To ensure people with disability are included in our way of life, mainstream services and the wider community, along with the NDIS, will need to contribute to reshaping our cities.
When accessibility fails, people are shut out
People with disability face particular barriers to participating in mainstream services. Under Australian law, newly built or upgraded public spaces and premises must meet national accessible design standards. But even facilities designed to be accessible will fail in this if they are not well managed.
Frequently closed accessible checkout lanes at the supermarket and accessible toilets that are kept locked or used for storage are common examples of poor management.
Matters of accessibility are often discussed in relation to wheelchair users. However, people with disability are a diverse population and experience many forms of exclusion.
For example, communication barriers arise when information needed to use a service is not presented in comprehensible ways. The pace of activity in mainstream spaces is another potential barrier that can make people with disability feel unwelcome and excluded.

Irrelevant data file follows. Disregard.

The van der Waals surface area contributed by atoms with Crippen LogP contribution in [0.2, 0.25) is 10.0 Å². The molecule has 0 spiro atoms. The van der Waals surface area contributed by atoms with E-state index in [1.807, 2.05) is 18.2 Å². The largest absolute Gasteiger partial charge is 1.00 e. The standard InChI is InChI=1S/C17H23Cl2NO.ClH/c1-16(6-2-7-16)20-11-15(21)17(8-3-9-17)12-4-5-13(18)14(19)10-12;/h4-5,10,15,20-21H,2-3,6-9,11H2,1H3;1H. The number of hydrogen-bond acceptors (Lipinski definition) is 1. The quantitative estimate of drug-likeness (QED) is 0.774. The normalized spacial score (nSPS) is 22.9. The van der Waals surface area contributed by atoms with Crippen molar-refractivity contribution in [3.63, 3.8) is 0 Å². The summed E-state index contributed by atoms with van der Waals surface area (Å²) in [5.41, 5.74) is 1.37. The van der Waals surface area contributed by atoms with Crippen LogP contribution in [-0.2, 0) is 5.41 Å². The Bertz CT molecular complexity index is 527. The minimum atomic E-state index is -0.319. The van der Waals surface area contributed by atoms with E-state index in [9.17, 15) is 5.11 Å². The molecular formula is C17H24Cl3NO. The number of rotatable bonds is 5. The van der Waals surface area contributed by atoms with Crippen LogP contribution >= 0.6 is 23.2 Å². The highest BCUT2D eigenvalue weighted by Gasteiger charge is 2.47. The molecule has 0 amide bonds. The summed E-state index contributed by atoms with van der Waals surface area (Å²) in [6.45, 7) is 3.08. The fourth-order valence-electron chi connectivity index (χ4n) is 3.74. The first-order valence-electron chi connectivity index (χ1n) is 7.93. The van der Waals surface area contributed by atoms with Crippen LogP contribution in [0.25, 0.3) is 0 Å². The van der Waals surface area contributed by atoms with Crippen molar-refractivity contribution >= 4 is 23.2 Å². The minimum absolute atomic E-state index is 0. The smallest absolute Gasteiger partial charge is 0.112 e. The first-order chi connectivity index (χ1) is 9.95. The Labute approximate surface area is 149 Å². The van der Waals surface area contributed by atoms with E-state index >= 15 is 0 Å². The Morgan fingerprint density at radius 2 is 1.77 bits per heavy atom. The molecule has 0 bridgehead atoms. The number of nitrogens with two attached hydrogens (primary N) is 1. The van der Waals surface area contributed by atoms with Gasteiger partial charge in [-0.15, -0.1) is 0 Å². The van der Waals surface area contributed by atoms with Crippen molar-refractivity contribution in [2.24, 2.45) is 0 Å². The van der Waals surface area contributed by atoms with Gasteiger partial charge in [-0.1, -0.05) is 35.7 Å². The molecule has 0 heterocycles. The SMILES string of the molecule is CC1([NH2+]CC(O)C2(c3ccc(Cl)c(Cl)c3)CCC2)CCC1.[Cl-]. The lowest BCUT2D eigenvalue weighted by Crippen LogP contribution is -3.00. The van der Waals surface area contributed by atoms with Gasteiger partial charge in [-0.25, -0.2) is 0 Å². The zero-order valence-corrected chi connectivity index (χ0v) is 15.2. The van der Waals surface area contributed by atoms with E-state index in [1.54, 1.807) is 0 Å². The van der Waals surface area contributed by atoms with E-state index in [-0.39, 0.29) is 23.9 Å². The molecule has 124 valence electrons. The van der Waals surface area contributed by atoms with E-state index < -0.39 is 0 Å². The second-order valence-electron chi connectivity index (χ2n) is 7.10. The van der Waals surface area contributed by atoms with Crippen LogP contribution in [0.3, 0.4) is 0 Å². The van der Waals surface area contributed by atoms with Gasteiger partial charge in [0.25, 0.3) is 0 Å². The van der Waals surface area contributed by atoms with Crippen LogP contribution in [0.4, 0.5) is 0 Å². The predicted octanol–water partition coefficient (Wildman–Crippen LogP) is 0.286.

Staff in mainstream services are often unskilled in providing service to people with disability. This can prevent people with disability from using a service, leading to poor and even harmful outcomes. One recent example is the evidence of overprescription of antipsychotic drugs to people with intellectual disability in mainstream health services.
Can the NDIS alone deliver on the promise of participation?